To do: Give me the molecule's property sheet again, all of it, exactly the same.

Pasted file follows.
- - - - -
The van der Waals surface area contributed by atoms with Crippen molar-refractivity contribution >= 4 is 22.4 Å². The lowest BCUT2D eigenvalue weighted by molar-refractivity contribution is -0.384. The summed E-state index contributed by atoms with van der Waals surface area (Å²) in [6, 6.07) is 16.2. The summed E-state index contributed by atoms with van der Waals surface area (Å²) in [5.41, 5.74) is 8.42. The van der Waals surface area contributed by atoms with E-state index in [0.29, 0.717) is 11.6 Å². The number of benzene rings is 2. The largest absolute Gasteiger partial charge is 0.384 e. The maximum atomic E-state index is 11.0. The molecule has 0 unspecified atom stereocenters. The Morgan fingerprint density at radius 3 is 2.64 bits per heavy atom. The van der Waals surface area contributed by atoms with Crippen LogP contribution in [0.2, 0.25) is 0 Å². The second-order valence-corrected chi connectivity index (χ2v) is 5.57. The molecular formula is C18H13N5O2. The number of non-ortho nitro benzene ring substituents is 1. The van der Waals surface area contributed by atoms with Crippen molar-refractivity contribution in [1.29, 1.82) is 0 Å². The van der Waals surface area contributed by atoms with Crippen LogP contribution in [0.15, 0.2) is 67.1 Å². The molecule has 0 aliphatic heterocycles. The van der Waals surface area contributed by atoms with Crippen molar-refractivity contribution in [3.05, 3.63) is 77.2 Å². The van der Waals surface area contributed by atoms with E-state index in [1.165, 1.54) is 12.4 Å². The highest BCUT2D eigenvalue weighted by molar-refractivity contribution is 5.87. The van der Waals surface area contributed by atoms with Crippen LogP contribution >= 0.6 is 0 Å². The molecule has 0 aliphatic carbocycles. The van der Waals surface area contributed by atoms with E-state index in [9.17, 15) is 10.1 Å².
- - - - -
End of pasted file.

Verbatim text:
The van der Waals surface area contributed by atoms with Crippen molar-refractivity contribution >= 4 is 22.4 Å². The lowest BCUT2D eigenvalue weighted by molar-refractivity contribution is -0.384. The summed E-state index contributed by atoms with van der Waals surface area (Å²) in [6, 6.07) is 16.2. The summed E-state index contributed by atoms with van der Waals surface area (Å²) in [5.41, 5.74) is 8.42. The van der Waals surface area contributed by atoms with E-state index in [0.29, 0.717) is 11.6 Å². The number of benzene rings is 2. The largest absolute Gasteiger partial charge is 0.384 e. The maximum atomic E-state index is 11.0. The molecule has 0 unspecified atom stereocenters. The Morgan fingerprint density at radius 3 is 2.64 bits per heavy atom. The van der Waals surface area contributed by atoms with Crippen LogP contribution in [0.2, 0.25) is 0 Å². The second-order valence-corrected chi connectivity index (χ2v) is 5.57. The molecular formula is C18H13N5O2. The number of non-ortho nitro benzene ring substituents is 1. The van der Waals surface area contributed by atoms with Crippen molar-refractivity contribution in [1.29, 1.82) is 0 Å². The van der Waals surface area contributed by atoms with Crippen LogP contribution in [0.15, 0.2) is 67.1 Å². The molecule has 0 aliphatic heterocycles. The van der Waals surface area contributed by atoms with Crippen molar-refractivity contribution in [3.05, 3.63) is 77.2 Å². The van der Waals surface area contributed by atoms with E-state index in [1.165, 1.54) is 12.4 Å². The highest BCUT2D eigenvalue weighted by molar-refractivity contribution is 5.87. The van der Waals surface area contributed by atoms with Crippen LogP contribution >= 0.6 is 0 Å². The molecule has 0 aliphatic carbocycles. The van der Waals surface area contributed by atoms with E-state index in [9.17, 15) is 10.1 Å².